Welcome to The Hitchhiker’s Guide to Python. This is a living, breathing guide. If you’d like to contribute, fork us on GitHub! This handcrafted guide exists to provide both novice and expert Python developers a best practice handbook to the installation, configuration, and usage of Python on a daily basis. This guide is opinionated in a way that is almost, but not quite, entirely unlike Python’s official documentation. Let’s get started! Using Pythonbrew and Virtualenv(with pip) for creating sandboxed Python development environments. Using Pythonbrew and Virtualenv(with pip) for creating sandboxed Python development environments.
As developers get started with a project, they prefer having total control over the development environment, as much as possible to perfectly match the deployment environment. The other strong requirement, especially in a team with mutiple developers would be to work on exactly replicated environments. I have recently been looking into web development using Python(Django). Having some experience from Ruby/Rails development I have come to appreciate the bells and whistles that come along with it, some of which I believe raises the bar of productivity and helps developers get their work done in a better fashion.
One of such is the proliferation of tools to create perfectly sandboxed Ruby development environments using RVM and Bundler. Intended Audience What follows below is my take on creating as perfect/sandboxed Python development environments as possible. Python Module of the Week. Python development with Sublime Text 2 tips and tricks. For quite some time I have used Eclipse + PyDev for Python development.
Pydev makes definitively Eclipse a good IDE for Python, it has a great debugger and build system, the autocompletion works well, it is mature and read out of the box. I decided to change searching for a more lightweight IDE and because I became simply addicted to the huge editing capabilities of Sublime Text 2, like selection management or editing several regions at the same time. The outline on the right is simply great... basically I find sublime extremely productive.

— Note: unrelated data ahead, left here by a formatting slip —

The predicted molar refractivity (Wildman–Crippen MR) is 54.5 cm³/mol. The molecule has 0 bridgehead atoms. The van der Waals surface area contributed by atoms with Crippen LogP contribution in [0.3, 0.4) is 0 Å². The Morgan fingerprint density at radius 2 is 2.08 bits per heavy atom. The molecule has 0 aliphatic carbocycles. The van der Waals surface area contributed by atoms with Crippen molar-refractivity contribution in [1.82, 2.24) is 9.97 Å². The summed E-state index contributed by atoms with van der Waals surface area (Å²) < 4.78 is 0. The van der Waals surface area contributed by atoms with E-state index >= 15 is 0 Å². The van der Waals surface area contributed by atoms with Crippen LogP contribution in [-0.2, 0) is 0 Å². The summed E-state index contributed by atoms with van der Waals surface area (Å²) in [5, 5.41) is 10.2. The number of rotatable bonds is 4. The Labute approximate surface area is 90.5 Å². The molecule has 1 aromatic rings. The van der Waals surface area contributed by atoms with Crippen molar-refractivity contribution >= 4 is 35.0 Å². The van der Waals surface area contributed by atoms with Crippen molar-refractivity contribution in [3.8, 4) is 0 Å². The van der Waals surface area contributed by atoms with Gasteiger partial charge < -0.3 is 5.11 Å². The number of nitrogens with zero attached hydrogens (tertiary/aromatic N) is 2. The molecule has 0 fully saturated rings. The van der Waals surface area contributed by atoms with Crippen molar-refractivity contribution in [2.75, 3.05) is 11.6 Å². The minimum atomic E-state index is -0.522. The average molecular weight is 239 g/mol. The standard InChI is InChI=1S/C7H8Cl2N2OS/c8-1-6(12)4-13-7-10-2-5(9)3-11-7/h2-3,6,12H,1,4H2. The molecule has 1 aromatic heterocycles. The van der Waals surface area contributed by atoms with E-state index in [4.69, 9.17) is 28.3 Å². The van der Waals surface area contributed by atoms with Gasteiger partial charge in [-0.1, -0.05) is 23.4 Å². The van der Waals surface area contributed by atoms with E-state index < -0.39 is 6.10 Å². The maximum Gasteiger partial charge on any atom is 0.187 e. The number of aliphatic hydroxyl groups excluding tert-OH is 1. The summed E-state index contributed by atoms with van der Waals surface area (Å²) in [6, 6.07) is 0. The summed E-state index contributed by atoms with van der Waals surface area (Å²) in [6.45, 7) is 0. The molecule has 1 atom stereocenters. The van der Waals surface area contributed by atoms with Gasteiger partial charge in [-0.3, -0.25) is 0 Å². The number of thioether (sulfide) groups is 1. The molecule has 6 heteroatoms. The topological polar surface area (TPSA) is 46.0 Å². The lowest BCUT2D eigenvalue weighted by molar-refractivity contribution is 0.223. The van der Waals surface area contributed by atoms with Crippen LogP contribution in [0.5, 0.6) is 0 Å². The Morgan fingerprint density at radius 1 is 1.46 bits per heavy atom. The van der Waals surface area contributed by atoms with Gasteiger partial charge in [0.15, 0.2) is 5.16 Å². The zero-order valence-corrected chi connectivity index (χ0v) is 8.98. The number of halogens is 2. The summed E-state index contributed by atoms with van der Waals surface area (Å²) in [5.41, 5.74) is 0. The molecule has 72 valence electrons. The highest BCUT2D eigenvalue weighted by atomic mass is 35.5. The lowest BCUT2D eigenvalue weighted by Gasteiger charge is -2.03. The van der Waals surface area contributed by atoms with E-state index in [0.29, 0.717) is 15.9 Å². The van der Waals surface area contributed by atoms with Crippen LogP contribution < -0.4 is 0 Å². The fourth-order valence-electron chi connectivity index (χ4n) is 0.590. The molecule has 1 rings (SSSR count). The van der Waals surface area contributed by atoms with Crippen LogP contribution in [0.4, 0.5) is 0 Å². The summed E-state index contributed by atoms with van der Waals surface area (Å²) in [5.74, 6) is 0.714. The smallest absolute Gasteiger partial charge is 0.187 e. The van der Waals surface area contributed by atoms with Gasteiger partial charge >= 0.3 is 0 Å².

How to use Jenkins for python development. 10 Free Python Programming Books. Below is a collection of 10 great Python programming books that are available online in full, completely free of charge: Dive into Python This is a fantastic book that is also available in print .
It covers everything, from installing Python and the language's syntax, right up to web services and unit testing. Python Programming for Beginners. Despite what assembly code and C coders might tell us, high-level languages do have their place in every programmer's toolbox, and some of them are much more than a computer-science curiosity.
Out of the many high-level languages we can choose from today, Python seems to be the most interesting for those who want to learn something new and do real work at the same time. Its no-nonsense implementation of object-oriented programming and its clean and easy-to-understand syntax make it a language that is fun to learn and use, which is not something we can say about most other languages. In this tutorial, you will learn how to write applications that use command-line options, read and write to pipes, access environment variables, handle interrupts, read from and write to files, create temporary files and write to system logs. In other words, you will find recipes for writing real applications instead of the old boring Hello, World!
Stuff. Always begin your scripts with either #! Or #! Listing 1. How to become a good Python coder. Python free book. 3.1 generateDS.py -- Generate Python data bindings from XML Schema generateDS.py generates Python data structures from an Xschema document.
It generates a file containing: (1) a Python class for each element definition, (2) a parser (using minidom from PyXML) for XML documents that satisfy the Xschema document. The class definitions contain: (1) a constructor with initializers for member variables, (2) get and set methods for member variables, (3) a 'build' member function used during parsing to populate an instance, (4) an 'export' function that will re-create the XML element in an XML document. The distribution now contains a SWIG subdirectory containing support for processing the XML documents that describe an interface which are generated by SWIG 1.3 (with SWIG's "-xml" switch). It can serve as a reasonably extensive example of the use of generateDS.py and can also be used as a basis for building processors for the XML output from SWIG.
Here is some documentation on generateDS.py. The Python Challenge. Learn Python The Hard Way, 2nd Edition — Learn Python The Hard Way, 2nd Edition.